SPOILER ALERT: Down To Two In WSOP Main Event
November 10, 2021
The final nine players of the 2008 World Series of Poker Main Event returned to the Rio yesterday after four full months of hype and build up, and with as much pomp and cirumstance as expected.

Huge crowds lined up early to get into the Penn and Teller theater, including 300 Dennis Phillips' supporters all wearing matching hats and t-shirts. Also spotted in the massive crowd were Ivan Demidov supporters wearing traditional Russian attire, and numerous poker celebrities like Hevad Khan, Phil Hellmuth, Daniel Negreanu, Johnny Chan, Phil Gordon and PokerRoad's Barry Greenstein (who spent the day playing tournament reporter for the throngs of fans waiting for updates in his "Barry's live WSOP Main Event blog" located in the PokerRoad forums - the open thread currently sits at an astounding 1,775 posts and 61,986).

At the start of the day's play the table sat like this:

Dennis Phillips (26,295,000)
Craig Marquis (10,210,000)
Ylon Schwartz (12,525,000)
Scott Montgomery (19,690,000)
Darus Suharto (12,520,000)
David "Chino" Rheem (10,230,000)
Ivan Demidov (24,400,000)
Kelly Kim (2,620,000)
Peter Eastgate (18,375,000)

Play began tentatively, as the players seemingly waited for Kelly Kim's inevitable short-stack shove, but Kim appeared unwilling to oblige them, perhaps more interested in sneaking up a few spots in the money.

Chip leader Dennis Phillips started slowly as well, but eventually got involved in a few hands which he probably now wishes he hadn't - first getting pushed out of a large pot by Ylon Schwartz and then losing almost two-thirds of his stack in a multiple raised, pre-flop and post-flop pot worth more than 25% of the all total chips in play for the event. That pot was won by Ivan Demidov as he became the new chip leader, leaving Phillips suddenly in the bottom half of the field.

Although there was quite a bit of action, it took more than 4 hours of play before finally losing the first player ... remarkably that player was not Kelly Kim (who had still barely played any hands). No, the first to go was actually Craig Marquis, after a gut wrenching race involving pocket sevens vs. Ace-Queen. Marquis flopped trips on an Ace-10-7 board but still lost, after Montgomery hit a runner-runner straight. For the ninth place finish Marquis earned $900,670.

After Marquis busted, Kim could not wait any longer, having an "M" well into the poker wraith zone (his stack not even able to cover the pot with the blinds and antes). Kim went out next in an unremarkable hand and picked up $1,288,217, earning an extra 387,547 for coming in eighth as opposed to ninth.

Next to go was pro favorite and friend to PokerRoad, David "Chino" Rheem, after losing a soul-crushing, all-in pre-flop hand to Peter Eastgate. Chino appeared hampered by bad cards for most of the event so finally getting it all in with Ace-King vs. Ace-Queen probably felt amazing... that is until Eastgate flopped a Queen and stomped on Chino's heart. The last big name pro of the event was forced to settle for seventh place and $1,772,650.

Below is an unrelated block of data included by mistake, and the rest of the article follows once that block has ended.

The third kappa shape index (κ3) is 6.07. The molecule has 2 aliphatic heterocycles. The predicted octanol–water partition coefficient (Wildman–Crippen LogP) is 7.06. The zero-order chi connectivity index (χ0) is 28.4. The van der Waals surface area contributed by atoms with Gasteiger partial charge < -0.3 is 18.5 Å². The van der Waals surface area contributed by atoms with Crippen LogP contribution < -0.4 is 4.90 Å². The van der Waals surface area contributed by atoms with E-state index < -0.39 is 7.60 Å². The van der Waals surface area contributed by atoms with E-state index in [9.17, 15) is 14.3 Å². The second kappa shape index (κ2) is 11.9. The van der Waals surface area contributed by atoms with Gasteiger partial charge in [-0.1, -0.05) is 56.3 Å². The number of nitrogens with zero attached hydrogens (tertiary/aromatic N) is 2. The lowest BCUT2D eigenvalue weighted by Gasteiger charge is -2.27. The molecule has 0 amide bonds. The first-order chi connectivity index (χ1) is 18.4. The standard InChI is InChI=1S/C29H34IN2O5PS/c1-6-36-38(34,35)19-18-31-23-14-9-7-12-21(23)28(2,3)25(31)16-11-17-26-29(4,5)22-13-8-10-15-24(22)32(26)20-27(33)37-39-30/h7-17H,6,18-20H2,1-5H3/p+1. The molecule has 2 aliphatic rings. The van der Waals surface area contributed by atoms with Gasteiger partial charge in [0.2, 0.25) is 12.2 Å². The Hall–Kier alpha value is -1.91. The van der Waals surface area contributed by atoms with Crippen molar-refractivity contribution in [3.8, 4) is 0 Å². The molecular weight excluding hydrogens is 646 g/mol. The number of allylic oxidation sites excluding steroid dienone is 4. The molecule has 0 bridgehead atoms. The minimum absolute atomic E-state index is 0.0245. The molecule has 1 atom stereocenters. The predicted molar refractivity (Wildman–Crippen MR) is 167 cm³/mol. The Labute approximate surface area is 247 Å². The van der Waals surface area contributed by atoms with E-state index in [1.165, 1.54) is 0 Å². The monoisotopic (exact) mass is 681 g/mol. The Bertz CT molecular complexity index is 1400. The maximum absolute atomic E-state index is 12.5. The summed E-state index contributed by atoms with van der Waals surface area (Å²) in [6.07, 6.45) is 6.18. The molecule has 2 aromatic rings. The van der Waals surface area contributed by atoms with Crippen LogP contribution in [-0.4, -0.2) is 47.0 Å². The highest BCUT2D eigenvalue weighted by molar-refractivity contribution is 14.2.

Despite Phillips' discouraging start he seemed anxious to prove he was still in this thing, first doubling through Ylon Schwartz and then winning a substantial $10 million plus pot against Ivan Demidov. Phillips seemed to be telling his rabid cheering section that he would not be the next to fall.

That honor would unfortunately fall on Darus Suharto, who went out 6th after the dinner break, losing to fellow Canuck Scott Montgomery, with a dominated Ace-8 to Montgomery's Ace-Queen. Suharto earned a lot of respect and $2,418,562.

Down to five with three more eliminations to go for the day: and it was beginning to appear that Scott Montgomery, despite busting Suharto, may be the next to go. Montgomery lost a big pot to Ivan Demidov when he pushed over the top of him with Ace-Nine only to run into Demidov's pocket Kings and suddenly Montgomery was the short stack. Montgomery's last hand found him with Ace-Three against Peter Eastgate's pocket sixes and the six on the river sealed his fate. Montgomery earned $3,096,768 for fifth place.

Two more to go. And Dennis Phillips, although technically now the short stack, was only one double-up away from being right back in the hunt. He never did double up, but he did win enough small pots to stay in the thick of things until chess master Ylon Schwartz ran into his dimise nearly 35 hands later.

Ylon picked the wrong time to make a gusty play - perceiving weakness on the part of Peter Eastgate when Peter had rivered a set of fives. Ylon claimed a fourth place prize worth $3,774,974.

Dennis Phillips was obviously the overall crowd favorite throughout the final table (which is what happens when you fly in eleven thousand people), and during the course of the evening he fought valiantly, especially after losing so much so quickly early on - but unfortunately this amazing run was soon about to end.

On a seemingly innocuous J-4-3 board, Phillips chose to bluff all-in with 10-9, only to be snap called by Peter Eastgate and his flopped set of treys. Drawing nearly dead with two cards to come, Phillips found himself out in third place for $4,517,773- no small feat against a field that proved itself to be insanely tough.

The WSOP final table will reconvene tomorrow with Ivan Demidov and Peter Eastgate fighting heads-up for poker's greatest prize - a WSOP Main Event bracelet (not to mention the $9 million plus that goes along with it).

To follow this epic heads-up battle head to, or check out the PokerRoad forums, where the PokerRoad family will once again come together to celebrate and critique, as we anxiously await Barry's updates and the discovery of our new 2008 WSOP Champion.

Story by Mark Anderson
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